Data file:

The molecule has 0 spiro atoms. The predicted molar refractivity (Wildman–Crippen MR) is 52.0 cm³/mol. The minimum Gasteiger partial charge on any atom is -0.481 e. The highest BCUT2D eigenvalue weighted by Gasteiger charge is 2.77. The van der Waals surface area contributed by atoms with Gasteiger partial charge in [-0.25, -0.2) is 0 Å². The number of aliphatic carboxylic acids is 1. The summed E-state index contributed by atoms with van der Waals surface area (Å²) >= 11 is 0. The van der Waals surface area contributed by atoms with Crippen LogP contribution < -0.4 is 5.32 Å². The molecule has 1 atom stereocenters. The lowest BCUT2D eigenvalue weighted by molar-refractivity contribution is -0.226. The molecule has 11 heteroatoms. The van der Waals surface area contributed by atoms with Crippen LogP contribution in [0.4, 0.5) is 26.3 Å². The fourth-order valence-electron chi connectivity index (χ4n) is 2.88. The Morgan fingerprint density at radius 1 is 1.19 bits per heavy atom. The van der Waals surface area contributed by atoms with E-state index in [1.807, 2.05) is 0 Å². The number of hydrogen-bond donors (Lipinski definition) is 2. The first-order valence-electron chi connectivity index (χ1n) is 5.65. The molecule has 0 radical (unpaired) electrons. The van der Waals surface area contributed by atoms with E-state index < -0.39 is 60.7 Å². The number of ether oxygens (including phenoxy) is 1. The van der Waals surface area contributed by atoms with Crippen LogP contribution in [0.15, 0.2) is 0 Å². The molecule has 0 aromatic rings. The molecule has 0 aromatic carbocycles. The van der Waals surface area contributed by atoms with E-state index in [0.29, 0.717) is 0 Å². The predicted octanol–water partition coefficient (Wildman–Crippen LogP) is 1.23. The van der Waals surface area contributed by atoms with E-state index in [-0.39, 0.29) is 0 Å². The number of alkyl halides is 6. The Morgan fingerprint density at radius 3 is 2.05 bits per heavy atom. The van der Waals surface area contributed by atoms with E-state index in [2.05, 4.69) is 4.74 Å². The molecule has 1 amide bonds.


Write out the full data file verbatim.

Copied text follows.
The molecule has 0 spiro atoms. The predicted molar refractivity (Wildman–Crippen MR) is 52.0 cm³/mol. The minimum Gasteiger partial charge on any atom is -0.481 e. The highest BCUT2D eigenvalue weighted by Gasteiger charge is 2.77. The van der Waals surface area contributed by atoms with Gasteiger partial charge in [-0.25, -0.2) is 0 Å². The number of aliphatic carboxylic acids is 1. The summed E-state index contributed by atoms with van der Waals surface area (Å²) >= 11 is 0. The van der Waals surface area contributed by atoms with Crippen LogP contribution < -0.4 is 5.32 Å². The molecule has 1 atom stereocenters. The lowest BCUT2D eigenvalue weighted by molar-refractivity contribution is -0.226. The molecule has 11 heteroatoms. The van der Waals surface area contributed by atoms with Crippen LogP contribution in [0.4, 0.5) is 26.3 Å². The fourth-order valence-electron chi connectivity index (χ4n) is 2.88. The Morgan fingerprint density at radius 1 is 1.19 bits per heavy atom. The van der Waals surface area contributed by atoms with E-state index in [1.807, 2.05) is 0 Å². The number of hydrogen-bond donors (Lipinski definition) is 2. The first-order valence-electron chi connectivity index (χ1n) is 5.65. The molecule has 0 radical (unpaired) electrons. The van der Waals surface area contributed by atoms with E-state index < -0.39 is 60.7 Å². The number of ether oxygens (including phenoxy) is 1. The van der Waals surface area contributed by atoms with Crippen LogP contribution in [0.15, 0.2) is 0 Å². The molecule has 0 aromatic rings. The molecule has 0 aromatic carbocycles. The van der Waals surface area contributed by atoms with E-state index in [0.29, 0.717) is 0 Å². The predicted octanol–water partition coefficient (Wildman–Crippen LogP) is 1.23. The van der Waals surface area contributed by atoms with E-state index in [-0.39, 0.29) is 0 Å². The number of alkyl halides is 6. The Morgan fingerprint density at radius 3 is 2.05 bits per heavy atom. The van der Waals surface area contributed by atoms with E-state index in [2.05, 4.69) is 4.74 Å². The molecule has 1 amide bonds.